Wherehouse Looks for Path Out of Bankruptcy
By RiSHAWN BIDDLE
Eight months after filing for Chapter 11 bankruptcy protection and shutting most of its 370 stores, Wherehouse Entertainment Inc. is pursuing two different tracks in hopes of emerging from its second bankruptcy in eight years.
The Torrance-based music retailer has put itself up for sale through an auction that was scheduled to occur late last week (Sept. 12). It is also looking to win creditor approval for the plan of reorganization it belatedly submitted to the U.S. Bankruptcy Court in Delaware late last month.
Wherehouse faces challenges on both fronts.
As part of the auction, the retailer is scouring for a buyer that would serve as the “stalking horse” the necessary opening bidder. But as of the middle of last week, it hadn’t yet found one, according to Wherehouse’s bankruptcy attorney, Susan Uhland.
With several firms, including Wherehouse and Music Network, having declared bankruptcy within the last few months, there is little appetite for acquiring record stores.
In one recent deal, electronics retailer Best Buy Co. sold its Musicland chain to Boca Raton, Fla. investment firm Sun Capital Partners Inc., for the assumption of its debt.
And for the past four months, L.A.-based investment bank Greif & Co. has been shopping rival Tower Records chain for its parent, MTS Inc.
Meanwhile, the reorganization plan is contingent on Wherehouse securing favorable financing terms from vendors in order to continue operations and build inventories for the upcoming holiday season.
It has said in court filings it will need vendors to grant credit terms allowing it to repay them within 75 days versus the standard 60-day period.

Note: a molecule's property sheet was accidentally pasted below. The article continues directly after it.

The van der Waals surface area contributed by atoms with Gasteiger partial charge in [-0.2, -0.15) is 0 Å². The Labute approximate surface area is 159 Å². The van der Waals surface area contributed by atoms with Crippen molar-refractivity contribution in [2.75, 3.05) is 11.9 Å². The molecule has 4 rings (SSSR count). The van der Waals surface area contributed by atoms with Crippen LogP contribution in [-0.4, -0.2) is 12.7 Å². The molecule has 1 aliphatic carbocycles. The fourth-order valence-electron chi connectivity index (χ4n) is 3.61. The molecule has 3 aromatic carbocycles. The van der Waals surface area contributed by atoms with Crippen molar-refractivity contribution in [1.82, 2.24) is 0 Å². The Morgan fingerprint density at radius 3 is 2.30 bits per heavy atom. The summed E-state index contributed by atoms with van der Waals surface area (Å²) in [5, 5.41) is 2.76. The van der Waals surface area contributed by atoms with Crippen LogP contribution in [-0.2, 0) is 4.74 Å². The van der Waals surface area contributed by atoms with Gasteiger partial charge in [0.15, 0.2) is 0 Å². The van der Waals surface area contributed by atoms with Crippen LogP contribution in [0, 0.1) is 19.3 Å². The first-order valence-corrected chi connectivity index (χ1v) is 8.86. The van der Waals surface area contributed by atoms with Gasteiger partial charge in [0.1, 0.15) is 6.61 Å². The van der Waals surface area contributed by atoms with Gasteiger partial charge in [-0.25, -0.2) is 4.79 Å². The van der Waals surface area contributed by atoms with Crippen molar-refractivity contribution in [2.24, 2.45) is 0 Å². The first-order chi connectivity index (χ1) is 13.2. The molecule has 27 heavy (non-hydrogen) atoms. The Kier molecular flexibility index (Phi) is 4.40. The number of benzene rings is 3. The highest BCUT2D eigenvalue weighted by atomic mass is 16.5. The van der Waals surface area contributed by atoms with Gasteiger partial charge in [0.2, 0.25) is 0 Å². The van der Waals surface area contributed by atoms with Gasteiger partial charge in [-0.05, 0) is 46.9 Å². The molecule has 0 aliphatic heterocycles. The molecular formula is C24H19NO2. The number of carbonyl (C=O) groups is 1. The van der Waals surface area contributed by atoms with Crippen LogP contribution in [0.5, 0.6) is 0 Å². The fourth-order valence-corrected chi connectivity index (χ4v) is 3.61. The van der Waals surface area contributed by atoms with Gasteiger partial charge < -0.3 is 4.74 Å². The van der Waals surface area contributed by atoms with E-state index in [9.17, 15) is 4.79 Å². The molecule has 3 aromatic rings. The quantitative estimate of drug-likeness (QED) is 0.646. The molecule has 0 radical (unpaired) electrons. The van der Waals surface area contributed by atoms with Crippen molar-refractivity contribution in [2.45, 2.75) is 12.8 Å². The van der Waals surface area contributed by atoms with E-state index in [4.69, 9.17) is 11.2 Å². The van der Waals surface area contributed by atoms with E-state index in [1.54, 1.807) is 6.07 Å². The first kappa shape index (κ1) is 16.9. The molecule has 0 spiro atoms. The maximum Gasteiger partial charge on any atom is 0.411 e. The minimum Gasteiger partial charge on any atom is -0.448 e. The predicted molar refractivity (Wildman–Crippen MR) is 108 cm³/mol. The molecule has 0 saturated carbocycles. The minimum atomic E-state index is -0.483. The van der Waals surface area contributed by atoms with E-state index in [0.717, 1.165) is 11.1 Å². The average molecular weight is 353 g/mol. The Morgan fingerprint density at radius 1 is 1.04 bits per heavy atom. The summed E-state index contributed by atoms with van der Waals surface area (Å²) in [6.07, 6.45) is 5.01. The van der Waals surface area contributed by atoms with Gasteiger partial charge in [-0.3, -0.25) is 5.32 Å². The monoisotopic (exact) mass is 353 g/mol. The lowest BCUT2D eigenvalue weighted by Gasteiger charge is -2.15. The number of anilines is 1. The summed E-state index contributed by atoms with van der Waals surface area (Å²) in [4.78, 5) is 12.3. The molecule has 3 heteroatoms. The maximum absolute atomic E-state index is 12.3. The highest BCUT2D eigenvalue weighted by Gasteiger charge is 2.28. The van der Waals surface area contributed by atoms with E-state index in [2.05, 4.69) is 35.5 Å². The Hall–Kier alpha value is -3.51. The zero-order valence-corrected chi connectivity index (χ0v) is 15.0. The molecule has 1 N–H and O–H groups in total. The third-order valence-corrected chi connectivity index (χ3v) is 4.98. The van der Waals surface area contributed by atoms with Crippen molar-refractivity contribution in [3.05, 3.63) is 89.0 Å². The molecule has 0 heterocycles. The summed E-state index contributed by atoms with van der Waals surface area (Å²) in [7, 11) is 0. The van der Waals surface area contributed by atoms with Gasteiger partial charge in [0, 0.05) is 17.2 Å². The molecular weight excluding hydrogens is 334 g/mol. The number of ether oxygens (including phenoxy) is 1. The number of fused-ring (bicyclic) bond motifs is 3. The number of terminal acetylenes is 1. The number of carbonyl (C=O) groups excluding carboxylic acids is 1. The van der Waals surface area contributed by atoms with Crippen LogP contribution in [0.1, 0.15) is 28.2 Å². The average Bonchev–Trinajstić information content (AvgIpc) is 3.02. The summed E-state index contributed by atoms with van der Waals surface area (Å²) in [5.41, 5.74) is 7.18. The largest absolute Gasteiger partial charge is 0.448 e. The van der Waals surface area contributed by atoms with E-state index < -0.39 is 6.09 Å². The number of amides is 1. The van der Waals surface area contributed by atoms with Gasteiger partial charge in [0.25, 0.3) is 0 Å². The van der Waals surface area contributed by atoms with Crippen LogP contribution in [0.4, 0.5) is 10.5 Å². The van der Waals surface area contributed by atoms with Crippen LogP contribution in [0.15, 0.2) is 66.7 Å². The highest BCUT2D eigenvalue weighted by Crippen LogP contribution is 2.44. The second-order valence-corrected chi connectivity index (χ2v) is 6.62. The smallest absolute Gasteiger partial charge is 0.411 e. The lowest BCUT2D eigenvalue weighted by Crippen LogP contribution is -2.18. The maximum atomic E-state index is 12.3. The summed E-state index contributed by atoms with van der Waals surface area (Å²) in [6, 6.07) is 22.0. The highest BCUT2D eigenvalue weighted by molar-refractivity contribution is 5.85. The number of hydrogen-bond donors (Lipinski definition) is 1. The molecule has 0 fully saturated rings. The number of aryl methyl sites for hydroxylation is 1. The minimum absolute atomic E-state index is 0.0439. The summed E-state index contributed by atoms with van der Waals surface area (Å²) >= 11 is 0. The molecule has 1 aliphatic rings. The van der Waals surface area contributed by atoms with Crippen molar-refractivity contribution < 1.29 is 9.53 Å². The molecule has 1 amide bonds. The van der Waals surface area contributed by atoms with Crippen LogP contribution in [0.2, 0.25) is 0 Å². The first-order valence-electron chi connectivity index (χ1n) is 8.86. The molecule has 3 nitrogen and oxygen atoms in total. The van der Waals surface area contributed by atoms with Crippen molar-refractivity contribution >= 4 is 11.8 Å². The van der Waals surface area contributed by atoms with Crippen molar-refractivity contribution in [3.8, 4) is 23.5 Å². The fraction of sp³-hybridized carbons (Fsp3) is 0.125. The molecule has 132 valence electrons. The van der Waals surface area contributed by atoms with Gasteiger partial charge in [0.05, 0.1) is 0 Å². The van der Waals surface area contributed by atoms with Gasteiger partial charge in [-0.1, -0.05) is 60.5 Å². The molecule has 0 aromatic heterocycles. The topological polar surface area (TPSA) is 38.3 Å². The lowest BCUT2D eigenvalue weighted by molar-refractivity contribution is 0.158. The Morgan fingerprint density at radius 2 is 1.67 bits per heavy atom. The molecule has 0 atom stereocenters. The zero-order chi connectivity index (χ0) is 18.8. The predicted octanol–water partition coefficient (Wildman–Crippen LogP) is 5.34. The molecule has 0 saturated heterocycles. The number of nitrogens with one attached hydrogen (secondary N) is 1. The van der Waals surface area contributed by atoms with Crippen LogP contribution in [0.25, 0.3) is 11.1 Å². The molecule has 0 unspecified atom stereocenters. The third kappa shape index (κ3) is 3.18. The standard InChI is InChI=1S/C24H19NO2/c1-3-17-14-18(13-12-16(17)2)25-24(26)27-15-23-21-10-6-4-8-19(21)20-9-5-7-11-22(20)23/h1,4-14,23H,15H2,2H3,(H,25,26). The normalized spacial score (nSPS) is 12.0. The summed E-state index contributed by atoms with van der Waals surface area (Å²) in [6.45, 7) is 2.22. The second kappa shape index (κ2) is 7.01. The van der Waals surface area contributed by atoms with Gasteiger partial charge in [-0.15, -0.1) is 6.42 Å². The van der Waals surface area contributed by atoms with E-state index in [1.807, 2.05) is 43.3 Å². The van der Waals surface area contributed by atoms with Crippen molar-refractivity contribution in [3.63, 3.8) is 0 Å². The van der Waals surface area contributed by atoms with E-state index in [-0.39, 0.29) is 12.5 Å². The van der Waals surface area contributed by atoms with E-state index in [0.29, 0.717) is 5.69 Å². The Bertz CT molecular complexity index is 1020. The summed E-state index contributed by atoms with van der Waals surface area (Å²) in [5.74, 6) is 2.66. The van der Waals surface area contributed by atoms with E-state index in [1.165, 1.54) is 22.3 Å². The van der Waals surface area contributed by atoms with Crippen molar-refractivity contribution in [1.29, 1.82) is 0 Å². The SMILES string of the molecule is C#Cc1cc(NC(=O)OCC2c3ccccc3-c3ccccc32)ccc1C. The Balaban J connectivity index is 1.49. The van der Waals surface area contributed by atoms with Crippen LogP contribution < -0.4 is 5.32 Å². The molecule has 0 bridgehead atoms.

The company is still trying to line up lenders to provide a package that would help repay debtor-in-possession financing from Wachovia Corp.’s Congress Financial division, said Uhland.
In its filing, Wherehouse said it would issue $33.8 million in convertible notes to a group of secured creditors who are owed $45 million, including the music divisions of AOL Time Warner Inc., Sony Corp. and Vivendi Universal SA
Another $1.2 million in convertible notes would be issued to “qualified” unsecured creditors, who are owed $102 million by the company. Those creditors would receive 11 cents on the dollar.
If Wherehouse were to succeed in a post-bankruptcy turnaround, the notes would be convertible into a 95 percent equity stake in the company, according to the filing.
The company, which filed for Chapter 11 reorganization in January, originally had been scheduled to present its reorganization plan on June 30, but ended up filing two months later after winning an extension from the court. Under the current timeframe, creditors have until November to approve the plan.